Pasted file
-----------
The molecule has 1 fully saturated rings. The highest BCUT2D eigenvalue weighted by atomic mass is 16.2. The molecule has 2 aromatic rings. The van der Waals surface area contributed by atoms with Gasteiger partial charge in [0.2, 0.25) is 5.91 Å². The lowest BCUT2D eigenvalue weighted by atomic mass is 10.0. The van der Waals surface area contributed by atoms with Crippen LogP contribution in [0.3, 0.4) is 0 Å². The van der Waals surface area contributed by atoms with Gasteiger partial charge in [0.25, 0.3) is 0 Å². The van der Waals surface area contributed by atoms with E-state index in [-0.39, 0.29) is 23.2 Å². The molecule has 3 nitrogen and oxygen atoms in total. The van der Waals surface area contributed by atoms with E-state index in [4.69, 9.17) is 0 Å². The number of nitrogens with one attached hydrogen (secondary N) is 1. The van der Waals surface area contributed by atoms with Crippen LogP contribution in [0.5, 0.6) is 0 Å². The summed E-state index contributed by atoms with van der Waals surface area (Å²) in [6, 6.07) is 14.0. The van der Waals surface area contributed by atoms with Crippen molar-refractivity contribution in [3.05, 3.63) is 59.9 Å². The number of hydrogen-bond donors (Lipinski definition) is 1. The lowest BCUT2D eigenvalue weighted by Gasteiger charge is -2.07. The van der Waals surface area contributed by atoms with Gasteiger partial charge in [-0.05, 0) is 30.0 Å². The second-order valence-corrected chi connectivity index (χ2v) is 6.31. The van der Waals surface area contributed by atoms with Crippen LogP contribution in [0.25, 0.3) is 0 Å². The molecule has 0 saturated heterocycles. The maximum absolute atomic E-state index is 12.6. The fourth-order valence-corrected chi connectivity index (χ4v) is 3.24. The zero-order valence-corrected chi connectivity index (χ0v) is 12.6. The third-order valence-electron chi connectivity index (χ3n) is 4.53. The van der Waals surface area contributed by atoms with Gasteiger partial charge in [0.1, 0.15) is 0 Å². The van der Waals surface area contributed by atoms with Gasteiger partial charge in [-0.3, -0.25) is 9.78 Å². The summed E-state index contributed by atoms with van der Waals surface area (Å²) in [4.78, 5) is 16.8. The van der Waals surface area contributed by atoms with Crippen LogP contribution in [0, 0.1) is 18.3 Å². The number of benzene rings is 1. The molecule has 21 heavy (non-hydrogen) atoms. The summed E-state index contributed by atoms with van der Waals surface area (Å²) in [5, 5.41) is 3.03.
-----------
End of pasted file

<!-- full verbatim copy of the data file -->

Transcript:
The molecule has 1 fully saturated rings. The highest BCUT2D eigenvalue weighted by atomic mass is 16.2. The molecule has 2 aromatic rings. The van der Waals surface area contributed by atoms with Gasteiger partial charge in [0.2, 0.25) is 5.91 Å². The lowest BCUT2D eigenvalue weighted by atomic mass is 10.0. The van der Waals surface area contributed by atoms with Crippen LogP contribution in [0.3, 0.4) is 0 Å². The van der Waals surface area contributed by atoms with Gasteiger partial charge in [0.25, 0.3) is 0 Å². The van der Waals surface area contributed by atoms with E-state index in [-0.39, 0.29) is 23.2 Å². The molecule has 3 nitrogen and oxygen atoms in total. The van der Waals surface area contributed by atoms with E-state index in [4.69, 9.17) is 0 Å². The number of nitrogens with one attached hydrogen (secondary N) is 1. The van der Waals surface area contributed by atoms with Crippen LogP contribution in [0.5, 0.6) is 0 Å². The summed E-state index contributed by atoms with van der Waals surface area (Å²) in [6, 6.07) is 14.0. The van der Waals surface area contributed by atoms with Crippen molar-refractivity contribution in [3.05, 3.63) is 59.9 Å². The number of hydrogen-bond donors (Lipinski definition) is 1. The lowest BCUT2D eigenvalue weighted by Gasteiger charge is -2.07. The van der Waals surface area contributed by atoms with Gasteiger partial charge in [-0.05, 0) is 30.0 Å². The second-order valence-corrected chi connectivity index (χ2v) is 6.31. The van der Waals surface area contributed by atoms with Crippen LogP contribution in [0.25, 0.3) is 0 Å². The molecule has 0 saturated heterocycles. The maximum absolute atomic E-state index is 12.6. The fourth-order valence-corrected chi connectivity index (χ4v) is 3.24. The zero-order valence-corrected chi connectivity index (χ0v) is 12.6. The third-order valence-electron chi connectivity index (χ3n) is 4.53. The van der Waals surface area contributed by atoms with Gasteiger partial charge in [0.1, 0.15) is 0 Å². The van der Waals surface area contributed by atoms with Gasteiger partial charge in [-0.3, -0.25) is 9.78 Å². The summed E-state index contributed by atoms with van der Waals surface area (Å²) in [4.78, 5) is 16.8. The van der Waals surface area contributed by atoms with Crippen LogP contribution in [0, 0.1) is 18.3 Å². The number of benzene rings is 1. The molecule has 21 heavy (non-hydrogen) atoms. The summed E-state index contributed by atoms with van der Waals surface area (Å²) in [5, 5.41) is 3.03.